Neuroscience is giving us a greater understanding of how we learn and under what conditions optimal learning occurs. The following four conditions or learning pathways can be strategically used to increase the potential for learning.
Interactions with people, places, or things actively engages the learner in his or her Environment.
When learners need hands-on experiences, experiences that directly transfers learning to professions or work, or have a learning style preference (Dunn & Dunn) or strength in a particular intelligence (Howard Gardner), this is the category to select from. These strategies are activity based and place the learner in direct contact with his or her learning environment.
Examples: Presentations, Learning Modalities, Internships/Apprenticeships
Providing Repetition during the instructional period increases the opportunity for developing and/or fine-tuning skills and processes.
There are times when the goal of learning is to increase one's finesse and skill of a certain technique or when memorization of content and knowledge is a necessity for job performance. Strategies which provide for such fine-tuning and memorization fall under this category.
Examples: Computer Drill, Review Games, Direct Instruction
The category of Emotions involves student feelings in the learning process.
It is now well known that the opportunity for learning is enhanced when instructors selectively engage the emotions of students during instruction. This involves the brain's amygdala during learning and greatly increases the likelihood of enjoyment and the development of long-term memory during the instructional period. It is also the place to start when lack of motivation is a problem. Coupled with strategies from the Personal Family, the chances of raising motivation are even higher.
Examples: Socratic Method, Games, Role Playing
Patterning helps build meaning and connections into the larger experience of learning or work.
When the goal of instruction is to build on prior knowledge and content, making connections between systems, and make meaning of new information, Patterning strategies are the ones to consider. For example, at the organizational level they can provide avenues for understanding how systems are linked, how new strategies support existing structures, or how units support and interact with one another.
Examples: Case studies, Problem-based Instruction, eLearning
Merging of Families and Conditions for Optimal Learning
We know that instructional design involves answering many questions. Who are the learners? What are their needs? What are the needs of the organization? And we know that there needs to be an alignment of the needs of the learner with the goals and objectives of the organization, but even more important -- there needs to be an alignment between the needs of the learner(s), the organizational goals, and the goals of the instructional strategy. Knowing the needs of the learner is not enough. Knowing the needs of the organization is not enough. You must also know the underlying goal or purpose of the instructional strategy you are using. Throw a randomly selected, or a one-size-fits-all strategy, at the learner and the organization and what you end up with is loss -- loss in cost, time, and effort. The point? Be sure to select the right strategy to meet the goals of both the learner and the organization. Instructional design follows purpose.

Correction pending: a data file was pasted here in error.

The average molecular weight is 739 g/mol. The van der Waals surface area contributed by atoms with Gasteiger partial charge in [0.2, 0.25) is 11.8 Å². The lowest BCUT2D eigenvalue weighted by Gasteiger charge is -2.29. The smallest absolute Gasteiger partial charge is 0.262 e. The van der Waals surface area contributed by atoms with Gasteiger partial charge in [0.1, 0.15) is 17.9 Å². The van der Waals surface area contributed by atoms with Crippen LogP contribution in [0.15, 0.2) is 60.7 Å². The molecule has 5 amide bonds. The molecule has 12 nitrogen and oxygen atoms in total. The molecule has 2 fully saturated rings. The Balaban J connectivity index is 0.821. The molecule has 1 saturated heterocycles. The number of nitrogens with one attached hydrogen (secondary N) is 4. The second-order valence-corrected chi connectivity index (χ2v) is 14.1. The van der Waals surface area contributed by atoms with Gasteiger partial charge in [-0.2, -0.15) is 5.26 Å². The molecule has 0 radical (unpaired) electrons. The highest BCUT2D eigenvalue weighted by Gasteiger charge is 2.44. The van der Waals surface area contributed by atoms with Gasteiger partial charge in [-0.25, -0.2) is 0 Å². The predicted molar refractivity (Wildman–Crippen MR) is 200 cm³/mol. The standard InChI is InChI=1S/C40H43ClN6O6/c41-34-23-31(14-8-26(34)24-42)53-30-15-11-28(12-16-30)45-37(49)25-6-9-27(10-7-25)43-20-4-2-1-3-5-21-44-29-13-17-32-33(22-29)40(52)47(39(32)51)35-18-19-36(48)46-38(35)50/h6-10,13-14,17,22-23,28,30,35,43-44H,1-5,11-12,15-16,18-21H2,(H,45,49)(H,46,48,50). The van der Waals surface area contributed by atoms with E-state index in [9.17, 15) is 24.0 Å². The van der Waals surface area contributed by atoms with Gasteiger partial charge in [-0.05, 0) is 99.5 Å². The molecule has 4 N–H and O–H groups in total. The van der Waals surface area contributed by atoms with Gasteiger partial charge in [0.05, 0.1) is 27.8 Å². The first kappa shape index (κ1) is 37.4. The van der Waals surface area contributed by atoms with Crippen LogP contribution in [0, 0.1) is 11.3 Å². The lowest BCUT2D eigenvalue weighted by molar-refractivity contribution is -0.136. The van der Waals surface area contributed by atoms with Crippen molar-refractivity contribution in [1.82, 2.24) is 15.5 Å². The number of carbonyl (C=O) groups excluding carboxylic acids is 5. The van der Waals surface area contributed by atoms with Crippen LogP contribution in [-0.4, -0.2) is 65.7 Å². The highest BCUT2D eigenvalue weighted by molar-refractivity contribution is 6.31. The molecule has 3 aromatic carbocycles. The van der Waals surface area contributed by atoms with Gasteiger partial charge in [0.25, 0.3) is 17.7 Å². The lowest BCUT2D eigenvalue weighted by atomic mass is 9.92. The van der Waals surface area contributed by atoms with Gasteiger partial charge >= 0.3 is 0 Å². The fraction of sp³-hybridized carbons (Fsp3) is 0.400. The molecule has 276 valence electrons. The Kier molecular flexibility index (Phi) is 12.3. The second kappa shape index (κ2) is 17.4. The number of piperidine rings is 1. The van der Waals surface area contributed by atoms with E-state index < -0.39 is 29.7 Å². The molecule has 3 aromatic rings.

Learning Pathways and Instructional Strategies: A Classification Chart
While strategies may overlap under certain families or conditions of learning, each has overriding learning goals and objectives and are thus placed within the category or condition which best addresses the intent of the instructional experience.
The best of instructors have a repertoire of instructional strategies to draw from, understand learning preferences, and understand the cognitive levels of their learners. They understand that the instructional strategies themselves have goals and when and why to use them. They also understand when not to use a strategy. For example, inserting role playing (Emotion and Social) repeatedly into periods of instruction (just to create fun or interest) can defeat the goal of instruction if the needs of the learners and the particular content and goal of instruction has nothing to do with emotional and social developmental.
Sometimes instruction needs to be serious, sometimes experiential, sometimes individual, and sometimes social. Sometimes content is the issue, sometimes it's motivation, and sometimes learner preference. It all depends. Understand the primary goals of each instructional strategy, and get to know them well. Effective instruction and high performance in the classroom is about fit -- fit between the learner(s) needs, the organizational goals, and the goals of the instructional strategy.
Bettina Ann Grahek is an educational administrator with a passion for teaching and leading new thinking, new beliefs, and new practices for leadership in education. Her award winning web site www.Edu-leadership.com is an outstanding resource for educators and all leaders.